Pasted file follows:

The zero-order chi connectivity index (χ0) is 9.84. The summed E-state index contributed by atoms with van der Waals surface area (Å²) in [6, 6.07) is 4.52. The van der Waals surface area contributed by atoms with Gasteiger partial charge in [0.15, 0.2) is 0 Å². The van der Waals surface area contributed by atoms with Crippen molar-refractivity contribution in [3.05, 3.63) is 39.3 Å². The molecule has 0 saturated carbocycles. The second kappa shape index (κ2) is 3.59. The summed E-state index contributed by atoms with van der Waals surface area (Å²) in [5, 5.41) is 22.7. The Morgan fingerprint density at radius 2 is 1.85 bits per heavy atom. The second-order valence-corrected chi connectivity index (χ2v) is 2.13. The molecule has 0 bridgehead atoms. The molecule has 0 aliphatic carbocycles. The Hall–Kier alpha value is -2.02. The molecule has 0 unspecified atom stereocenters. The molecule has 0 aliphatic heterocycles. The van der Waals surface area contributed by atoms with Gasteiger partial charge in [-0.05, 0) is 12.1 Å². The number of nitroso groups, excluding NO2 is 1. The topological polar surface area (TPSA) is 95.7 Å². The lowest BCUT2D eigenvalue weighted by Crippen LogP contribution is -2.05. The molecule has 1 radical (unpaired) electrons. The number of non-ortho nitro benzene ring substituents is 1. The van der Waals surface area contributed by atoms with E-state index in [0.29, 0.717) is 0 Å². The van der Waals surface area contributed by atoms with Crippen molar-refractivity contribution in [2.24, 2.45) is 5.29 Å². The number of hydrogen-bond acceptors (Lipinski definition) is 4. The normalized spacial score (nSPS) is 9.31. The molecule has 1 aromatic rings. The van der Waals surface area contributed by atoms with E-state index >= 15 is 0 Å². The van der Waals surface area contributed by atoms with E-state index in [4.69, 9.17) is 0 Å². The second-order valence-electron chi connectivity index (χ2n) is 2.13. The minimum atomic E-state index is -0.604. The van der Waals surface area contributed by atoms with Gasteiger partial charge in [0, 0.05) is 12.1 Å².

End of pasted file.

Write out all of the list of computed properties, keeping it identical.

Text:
The zero-order chi connectivity index (χ0) is 9.84. The summed E-state index contributed by atoms with van der Waals surface area (Å²) in [6, 6.07) is 4.52. The van der Waals surface area contributed by atoms with Gasteiger partial charge in [0.15, 0.2) is 0 Å². The van der Waals surface area contributed by atoms with Crippen molar-refractivity contribution in [3.05, 3.63) is 39.3 Å². The molecule has 0 saturated carbocycles. The second kappa shape index (κ2) is 3.59. The summed E-state index contributed by atoms with van der Waals surface area (Å²) in [5, 5.41) is 22.7. The Morgan fingerprint density at radius 2 is 1.85 bits per heavy atom. The second-order valence-corrected chi connectivity index (χ2v) is 2.13. The molecule has 0 bridgehead atoms. The molecule has 0 aliphatic carbocycles. The Hall–Kier alpha value is -2.02. The molecule has 0 unspecified atom stereocenters. The molecule has 0 aliphatic heterocycles. The van der Waals surface area contributed by atoms with Gasteiger partial charge in [-0.05, 0) is 12.1 Å². The number of nitroso groups, excluding NO2 is 1. The topological polar surface area (TPSA) is 95.7 Å². The lowest BCUT2D eigenvalue weighted by Crippen LogP contribution is -2.05. The molecule has 1 radical (unpaired) electrons. The number of non-ortho nitro benzene ring substituents is 1. The van der Waals surface area contributed by atoms with E-state index in [0.29, 0.717) is 0 Å². The van der Waals surface area contributed by atoms with Crippen molar-refractivity contribution in [2.24, 2.45) is 5.29 Å². The number of hydrogen-bond acceptors (Lipinski definition) is 4. The normalized spacial score (nSPS) is 9.31. The molecule has 1 aromatic rings. The van der Waals surface area contributed by atoms with E-state index >= 15 is 0 Å². The van der Waals surface area contributed by atoms with E-state index in [4.69, 9.17) is 0 Å². The second-order valence-electron chi connectivity index (χ2n) is 2.13. The minimum atomic E-state index is -0.604. The van der Waals surface area contributed by atoms with Gasteiger partial charge in [0, 0.05) is 12.1 Å².